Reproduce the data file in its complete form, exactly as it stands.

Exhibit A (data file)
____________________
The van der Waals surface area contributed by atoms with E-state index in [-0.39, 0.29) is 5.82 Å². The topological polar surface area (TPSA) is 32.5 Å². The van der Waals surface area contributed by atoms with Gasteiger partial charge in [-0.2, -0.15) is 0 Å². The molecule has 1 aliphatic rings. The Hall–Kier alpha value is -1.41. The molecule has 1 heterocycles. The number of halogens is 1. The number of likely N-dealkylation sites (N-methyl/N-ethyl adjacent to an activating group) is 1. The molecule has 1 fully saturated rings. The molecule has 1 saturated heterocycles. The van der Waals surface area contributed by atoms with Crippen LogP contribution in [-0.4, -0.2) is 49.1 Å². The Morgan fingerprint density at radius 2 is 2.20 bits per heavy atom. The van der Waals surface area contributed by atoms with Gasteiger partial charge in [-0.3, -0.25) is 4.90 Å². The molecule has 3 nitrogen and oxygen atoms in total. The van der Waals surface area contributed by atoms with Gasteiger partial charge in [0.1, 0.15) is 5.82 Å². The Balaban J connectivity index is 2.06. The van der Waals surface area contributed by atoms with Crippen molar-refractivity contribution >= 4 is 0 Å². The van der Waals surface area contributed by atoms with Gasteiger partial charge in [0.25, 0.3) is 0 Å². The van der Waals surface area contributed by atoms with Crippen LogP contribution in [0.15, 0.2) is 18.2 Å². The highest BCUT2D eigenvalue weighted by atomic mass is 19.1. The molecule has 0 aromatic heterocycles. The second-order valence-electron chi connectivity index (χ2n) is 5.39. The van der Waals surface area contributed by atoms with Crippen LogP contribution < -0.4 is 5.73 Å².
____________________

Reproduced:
The van der Waals surface area contributed by atoms with E-state index in [-0.39, 0.29) is 5.82 Å². The topological polar surface area (TPSA) is 32.5 Å². The van der Waals surface area contributed by atoms with Gasteiger partial charge in [-0.2, -0.15) is 0 Å². The molecule has 1 aliphatic rings. The Hall–Kier alpha value is -1.41. The molecule has 1 heterocycles. The number of halogens is 1. The number of likely N-dealkylation sites (N-methyl/N-ethyl adjacent to an activating group) is 1. The molecule has 1 fully saturated rings. The molecule has 1 saturated heterocycles. The van der Waals surface area contributed by atoms with Crippen LogP contribution in [-0.4, -0.2) is 49.1 Å². The Morgan fingerprint density at radius 2 is 2.20 bits per heavy atom. The van der Waals surface area contributed by atoms with Gasteiger partial charge in [-0.3, -0.25) is 4.90 Å². The molecule has 3 nitrogen and oxygen atoms in total. The van der Waals surface area contributed by atoms with Gasteiger partial charge in [0.1, 0.15) is 5.82 Å². The Balaban J connectivity index is 2.06. The van der Waals surface area contributed by atoms with Crippen molar-refractivity contribution >= 4 is 0 Å². The van der Waals surface area contributed by atoms with Gasteiger partial charge in [0.25, 0.3) is 0 Å². The van der Waals surface area contributed by atoms with Crippen LogP contribution in [0.15, 0.2) is 18.2 Å². The highest BCUT2D eigenvalue weighted by atomic mass is 19.1. The molecule has 0 aromatic heterocycles. The second-order valence-electron chi connectivity index (χ2n) is 5.39. The van der Waals surface area contributed by atoms with Crippen LogP contribution < -0.4 is 5.73 Å².